Movie review: Rustum lets go of all reasoning

Despite all of Sandalwood's merits, movies have fallen flat for their absence of a convincing plot and a strong screenplay.

Stunt choreographer Ravi Varma's directorial debut 'Rustum', featuring Shivarajkumar as a merciless cop, is the latest addition to the list.

Varma, who has over 20 years of experience in directing stunts, goes one step further and directs a movie abusing rationality.

The 128-minute film will try your patience like not many other movies can, and at one point gets the workings of a police set-up very wrong, which is quite sad given that this is a cop movie.

This revenge drama tells the story of an IPS officer's belief that only violence is the solution to cleanse a corrupt system.

This belief is used as a weapon to settle scores with a massive criminal mechanism, involving politicians and cops who claim the life of the hero's friend.

Action scenes are aplenty in 'Rustum', with machismo put on full display.

Prepare for that special cringe-worthy moment when the encounter-loving cop is compared to Bhagat Singh.

Many scenes and action sequences are plagiarised. The dialogues, too, have been taken from other police movies. Ten points to you if you can tell which movies Varma has snatched them from!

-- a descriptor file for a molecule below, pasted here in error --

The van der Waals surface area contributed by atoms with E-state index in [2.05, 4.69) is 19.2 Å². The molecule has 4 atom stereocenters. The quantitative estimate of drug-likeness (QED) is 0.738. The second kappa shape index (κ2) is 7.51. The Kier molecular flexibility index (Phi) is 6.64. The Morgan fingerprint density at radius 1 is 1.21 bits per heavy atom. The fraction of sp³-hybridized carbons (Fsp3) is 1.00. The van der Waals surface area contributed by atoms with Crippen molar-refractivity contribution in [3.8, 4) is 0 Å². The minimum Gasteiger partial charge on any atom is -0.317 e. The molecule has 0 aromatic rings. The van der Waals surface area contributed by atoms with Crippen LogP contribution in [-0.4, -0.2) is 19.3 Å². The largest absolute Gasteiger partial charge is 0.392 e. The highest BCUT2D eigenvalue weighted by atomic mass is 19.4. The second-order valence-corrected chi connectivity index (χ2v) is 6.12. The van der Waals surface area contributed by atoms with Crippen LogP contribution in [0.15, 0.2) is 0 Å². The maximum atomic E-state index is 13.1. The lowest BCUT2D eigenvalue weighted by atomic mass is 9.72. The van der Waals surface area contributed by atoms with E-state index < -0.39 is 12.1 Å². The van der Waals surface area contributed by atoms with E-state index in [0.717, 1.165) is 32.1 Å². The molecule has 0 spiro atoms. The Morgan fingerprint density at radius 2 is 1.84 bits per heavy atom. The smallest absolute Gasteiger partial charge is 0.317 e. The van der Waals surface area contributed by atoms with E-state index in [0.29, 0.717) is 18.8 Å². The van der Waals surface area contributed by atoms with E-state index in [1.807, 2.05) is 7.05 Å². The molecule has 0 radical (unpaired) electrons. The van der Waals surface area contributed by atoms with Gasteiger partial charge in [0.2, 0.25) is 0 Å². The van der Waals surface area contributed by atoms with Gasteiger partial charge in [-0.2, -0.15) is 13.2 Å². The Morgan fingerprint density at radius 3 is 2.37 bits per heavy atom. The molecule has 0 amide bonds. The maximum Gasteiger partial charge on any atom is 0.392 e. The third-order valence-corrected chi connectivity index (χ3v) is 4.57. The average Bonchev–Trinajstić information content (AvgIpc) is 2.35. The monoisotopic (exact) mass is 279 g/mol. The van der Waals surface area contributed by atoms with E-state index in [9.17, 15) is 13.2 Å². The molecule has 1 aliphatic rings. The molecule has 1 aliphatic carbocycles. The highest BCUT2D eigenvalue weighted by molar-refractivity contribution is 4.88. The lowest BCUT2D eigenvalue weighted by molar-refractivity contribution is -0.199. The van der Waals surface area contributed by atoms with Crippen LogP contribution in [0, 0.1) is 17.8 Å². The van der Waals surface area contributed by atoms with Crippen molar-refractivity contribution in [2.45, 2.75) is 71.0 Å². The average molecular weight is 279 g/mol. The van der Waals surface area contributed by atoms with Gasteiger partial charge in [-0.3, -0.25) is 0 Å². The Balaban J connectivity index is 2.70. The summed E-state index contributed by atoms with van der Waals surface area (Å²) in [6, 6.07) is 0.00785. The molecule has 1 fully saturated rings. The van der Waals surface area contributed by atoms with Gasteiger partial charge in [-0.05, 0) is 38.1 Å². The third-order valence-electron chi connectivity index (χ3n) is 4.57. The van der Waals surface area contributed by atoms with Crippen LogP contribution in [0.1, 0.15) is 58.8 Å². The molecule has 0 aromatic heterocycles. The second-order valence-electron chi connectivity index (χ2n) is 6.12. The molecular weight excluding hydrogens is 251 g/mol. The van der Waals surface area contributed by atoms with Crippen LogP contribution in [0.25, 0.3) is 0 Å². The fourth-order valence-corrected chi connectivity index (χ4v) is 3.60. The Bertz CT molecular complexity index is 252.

One original thing about the movie, perhaps, is the title 'Rustum', which, unfortunately, happens to have nothing to do with anything in the movie.

The first half is pretty slow, but the pace picks up after intermission. If the director had hoped to make the first half any better with Sakshi Chowdari's item number, that doesn't work.

There are multiple jokes involving — what Varma surely believes are — the infinite possibilities of humour about the male reproductive organ. If you want to take a washroom break any time during the film, just wait for these scenes to start.

Having donned the role of a police officer in ‘Veerappan’, ‘Mufti’ and ‘Tagaru’, Shivarajkumar knows how to pull a cop off with utmost ease.

He sports a moustache that reminds us of his father, and gets a roaring response when wielding a machete, which, truth be told, is a treat to watch.

Shraddha Srinath, Mayuri Kyatari, Rachita Ram and J Mahendran are pretty good for their roles.

Anoop Seelin scores well for his background music, while B R Lakshmana Rao's song is catchy.

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